Instead, he thinks schools should focus more on providing students with more flexibility to pursue extra-curricular projects or startup bootcamps with actual companies. "The truth is, most students don't get real-world experience until they're out of university," he posits.
What Sousa proposes as a potential short-term solution is along the lines of a 2-month internship for high school students. Not a bad idea.
Discriminating against the young
But the answer as to why Europe has fewer young entrepreneurs goes far beyond education. Young entrepreneurs in Europe face a number of challenges and roadblocks that they may not face elsewhere.
For example, 19-year-old Tiago Vidal, who is the founder and producer of the GO Youth Conference in Lisbon, finds that minimum age requirements to start a company may be dissuading a lot of young entrepreneurs.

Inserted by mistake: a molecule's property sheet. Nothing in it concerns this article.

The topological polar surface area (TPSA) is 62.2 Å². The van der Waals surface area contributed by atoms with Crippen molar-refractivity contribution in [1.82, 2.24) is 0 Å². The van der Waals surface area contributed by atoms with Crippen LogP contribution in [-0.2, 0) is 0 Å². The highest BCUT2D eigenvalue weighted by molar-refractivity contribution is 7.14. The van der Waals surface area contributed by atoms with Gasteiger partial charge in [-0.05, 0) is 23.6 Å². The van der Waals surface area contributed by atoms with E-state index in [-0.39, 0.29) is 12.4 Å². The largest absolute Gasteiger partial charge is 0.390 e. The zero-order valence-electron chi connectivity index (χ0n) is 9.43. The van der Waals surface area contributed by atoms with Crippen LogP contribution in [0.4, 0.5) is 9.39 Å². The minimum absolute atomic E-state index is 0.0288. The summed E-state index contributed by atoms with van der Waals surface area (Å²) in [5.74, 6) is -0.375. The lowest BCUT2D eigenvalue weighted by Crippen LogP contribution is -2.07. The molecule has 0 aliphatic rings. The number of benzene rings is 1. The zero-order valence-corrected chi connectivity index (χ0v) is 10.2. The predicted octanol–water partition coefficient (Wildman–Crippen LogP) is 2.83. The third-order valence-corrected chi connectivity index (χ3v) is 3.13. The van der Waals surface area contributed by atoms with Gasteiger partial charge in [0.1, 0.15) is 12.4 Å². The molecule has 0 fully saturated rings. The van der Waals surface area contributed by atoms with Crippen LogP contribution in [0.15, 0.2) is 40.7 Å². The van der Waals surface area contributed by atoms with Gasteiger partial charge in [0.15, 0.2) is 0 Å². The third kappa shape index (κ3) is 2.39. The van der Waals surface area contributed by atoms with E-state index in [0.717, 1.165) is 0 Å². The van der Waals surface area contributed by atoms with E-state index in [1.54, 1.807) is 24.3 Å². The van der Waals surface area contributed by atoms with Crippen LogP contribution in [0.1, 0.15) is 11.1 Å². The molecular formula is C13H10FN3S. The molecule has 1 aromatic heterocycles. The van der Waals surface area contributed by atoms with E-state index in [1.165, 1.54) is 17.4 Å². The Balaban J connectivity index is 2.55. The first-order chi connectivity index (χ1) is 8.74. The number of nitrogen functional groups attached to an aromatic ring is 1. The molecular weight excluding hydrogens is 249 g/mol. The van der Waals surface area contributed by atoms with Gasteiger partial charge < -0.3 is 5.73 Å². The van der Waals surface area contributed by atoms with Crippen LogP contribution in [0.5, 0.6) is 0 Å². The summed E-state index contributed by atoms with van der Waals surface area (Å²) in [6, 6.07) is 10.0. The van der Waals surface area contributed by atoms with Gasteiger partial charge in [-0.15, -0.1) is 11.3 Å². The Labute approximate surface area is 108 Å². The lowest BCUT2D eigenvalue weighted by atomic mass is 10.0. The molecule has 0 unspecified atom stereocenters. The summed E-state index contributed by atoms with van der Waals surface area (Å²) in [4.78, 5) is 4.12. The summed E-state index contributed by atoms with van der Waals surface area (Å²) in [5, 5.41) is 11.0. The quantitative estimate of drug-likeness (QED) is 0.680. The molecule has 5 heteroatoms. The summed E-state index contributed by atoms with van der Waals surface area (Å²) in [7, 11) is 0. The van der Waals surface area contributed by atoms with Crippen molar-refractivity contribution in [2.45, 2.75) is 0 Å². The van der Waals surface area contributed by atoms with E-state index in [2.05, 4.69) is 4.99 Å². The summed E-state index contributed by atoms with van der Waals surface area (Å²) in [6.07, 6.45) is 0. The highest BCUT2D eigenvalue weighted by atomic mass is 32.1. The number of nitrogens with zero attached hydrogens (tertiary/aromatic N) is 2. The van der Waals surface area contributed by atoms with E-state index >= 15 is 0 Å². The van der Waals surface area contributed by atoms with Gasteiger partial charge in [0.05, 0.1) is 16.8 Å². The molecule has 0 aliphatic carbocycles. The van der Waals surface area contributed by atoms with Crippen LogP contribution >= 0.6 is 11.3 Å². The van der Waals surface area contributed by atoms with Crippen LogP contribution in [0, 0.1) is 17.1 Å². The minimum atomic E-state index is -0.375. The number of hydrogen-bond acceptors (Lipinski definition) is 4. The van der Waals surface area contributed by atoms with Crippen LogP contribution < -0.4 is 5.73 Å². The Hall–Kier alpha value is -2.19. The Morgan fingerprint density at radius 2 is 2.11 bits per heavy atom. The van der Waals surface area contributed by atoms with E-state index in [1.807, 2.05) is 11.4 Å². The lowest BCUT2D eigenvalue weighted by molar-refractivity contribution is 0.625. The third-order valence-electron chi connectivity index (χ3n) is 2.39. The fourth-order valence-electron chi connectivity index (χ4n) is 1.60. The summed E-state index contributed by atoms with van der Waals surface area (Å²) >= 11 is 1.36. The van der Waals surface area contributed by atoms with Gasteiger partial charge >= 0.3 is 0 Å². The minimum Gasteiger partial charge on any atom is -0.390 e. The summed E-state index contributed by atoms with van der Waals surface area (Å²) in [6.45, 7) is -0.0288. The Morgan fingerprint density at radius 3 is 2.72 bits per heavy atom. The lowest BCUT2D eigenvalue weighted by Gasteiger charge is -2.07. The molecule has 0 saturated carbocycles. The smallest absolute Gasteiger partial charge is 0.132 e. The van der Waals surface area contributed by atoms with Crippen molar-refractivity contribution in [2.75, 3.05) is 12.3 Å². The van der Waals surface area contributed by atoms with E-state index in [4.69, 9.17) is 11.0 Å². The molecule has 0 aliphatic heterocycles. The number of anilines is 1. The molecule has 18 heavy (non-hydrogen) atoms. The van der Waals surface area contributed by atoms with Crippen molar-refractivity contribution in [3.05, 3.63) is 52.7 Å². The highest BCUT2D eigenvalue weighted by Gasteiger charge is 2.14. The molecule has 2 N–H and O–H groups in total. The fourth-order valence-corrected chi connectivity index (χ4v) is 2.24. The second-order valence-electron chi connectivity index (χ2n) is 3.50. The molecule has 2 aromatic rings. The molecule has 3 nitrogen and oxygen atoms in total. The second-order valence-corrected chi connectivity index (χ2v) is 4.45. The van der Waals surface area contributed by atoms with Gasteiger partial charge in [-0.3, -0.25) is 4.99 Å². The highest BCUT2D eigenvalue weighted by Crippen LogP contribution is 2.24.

"In Portugal, you can't start a company if you're less than 18 years old - so if Nick D'Aloisio was Portuguese, he wouldn't have been able to sell his company to Yahoo for $30 million," says Vidal (pictured, right). In the UK, one can even become the director of a company at as young as 16.
Thus, as a result of the age requirement - which are pretty standard throughout Europe - many young entrepreneurs begin by creating non-profits. While this can be a great temporary solution with less legal and fiscal responsibility, Vidal finds that the shift from non-profit to actual business can be very difficult.
Both D'Aloisio and Sousa also argue that young entrepreneurs struggle with credibility and trust.